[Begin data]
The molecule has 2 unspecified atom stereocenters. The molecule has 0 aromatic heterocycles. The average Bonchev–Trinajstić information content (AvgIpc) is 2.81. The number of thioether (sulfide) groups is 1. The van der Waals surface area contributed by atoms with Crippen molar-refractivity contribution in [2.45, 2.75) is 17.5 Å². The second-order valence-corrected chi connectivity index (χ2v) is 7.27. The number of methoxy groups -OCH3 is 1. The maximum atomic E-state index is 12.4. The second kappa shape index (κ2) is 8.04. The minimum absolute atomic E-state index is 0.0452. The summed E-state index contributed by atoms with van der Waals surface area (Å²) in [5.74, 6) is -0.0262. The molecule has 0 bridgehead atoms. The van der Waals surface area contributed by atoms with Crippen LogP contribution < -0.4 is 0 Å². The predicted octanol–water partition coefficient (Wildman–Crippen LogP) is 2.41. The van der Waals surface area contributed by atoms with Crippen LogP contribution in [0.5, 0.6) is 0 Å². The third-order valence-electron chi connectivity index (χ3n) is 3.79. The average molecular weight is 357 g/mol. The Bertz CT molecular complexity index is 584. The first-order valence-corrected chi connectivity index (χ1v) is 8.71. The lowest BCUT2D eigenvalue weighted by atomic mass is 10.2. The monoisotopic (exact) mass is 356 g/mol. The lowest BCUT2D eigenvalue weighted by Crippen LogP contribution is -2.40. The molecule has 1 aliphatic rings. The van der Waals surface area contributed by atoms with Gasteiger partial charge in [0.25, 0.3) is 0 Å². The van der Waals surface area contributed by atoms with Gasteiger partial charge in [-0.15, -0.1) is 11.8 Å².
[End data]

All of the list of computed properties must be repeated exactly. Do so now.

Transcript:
The molecule has 2 unspecified atom stereocenters. The molecule has 0 aromatic heterocycles. The average Bonchev–Trinajstić information content (AvgIpc) is 2.81. The number of thioether (sulfide) groups is 1. The van der Waals surface area contributed by atoms with Crippen molar-refractivity contribution in [2.45, 2.75) is 17.5 Å². The second-order valence-corrected chi connectivity index (χ2v) is 7.27. The number of methoxy groups -OCH3 is 1. The maximum atomic E-state index is 12.4. The second kappa shape index (κ2) is 8.04. The minimum absolute atomic E-state index is 0.0452. The summed E-state index contributed by atoms with van der Waals surface area (Å²) in [5.74, 6) is -0.0262. The molecule has 0 bridgehead atoms. The van der Waals surface area contributed by atoms with Crippen LogP contribution < -0.4 is 0 Å². The predicted octanol–water partition coefficient (Wildman–Crippen LogP) is 2.41. The van der Waals surface area contributed by atoms with Crippen LogP contribution in [0.5, 0.6) is 0 Å². The third-order valence-electron chi connectivity index (χ3n) is 3.79. The average molecular weight is 357 g/mol. The Bertz CT molecular complexity index is 584. The first-order valence-corrected chi connectivity index (χ1v) is 8.71. The lowest BCUT2D eigenvalue weighted by atomic mass is 10.2. The monoisotopic (exact) mass is 356 g/mol. The lowest BCUT2D eigenvalue weighted by Crippen LogP contribution is -2.40. The molecule has 1 aliphatic rings. The van der Waals surface area contributed by atoms with Gasteiger partial charge in [0.25, 0.3) is 0 Å². The van der Waals surface area contributed by atoms with Gasteiger partial charge in [-0.15, -0.1) is 11.8 Å².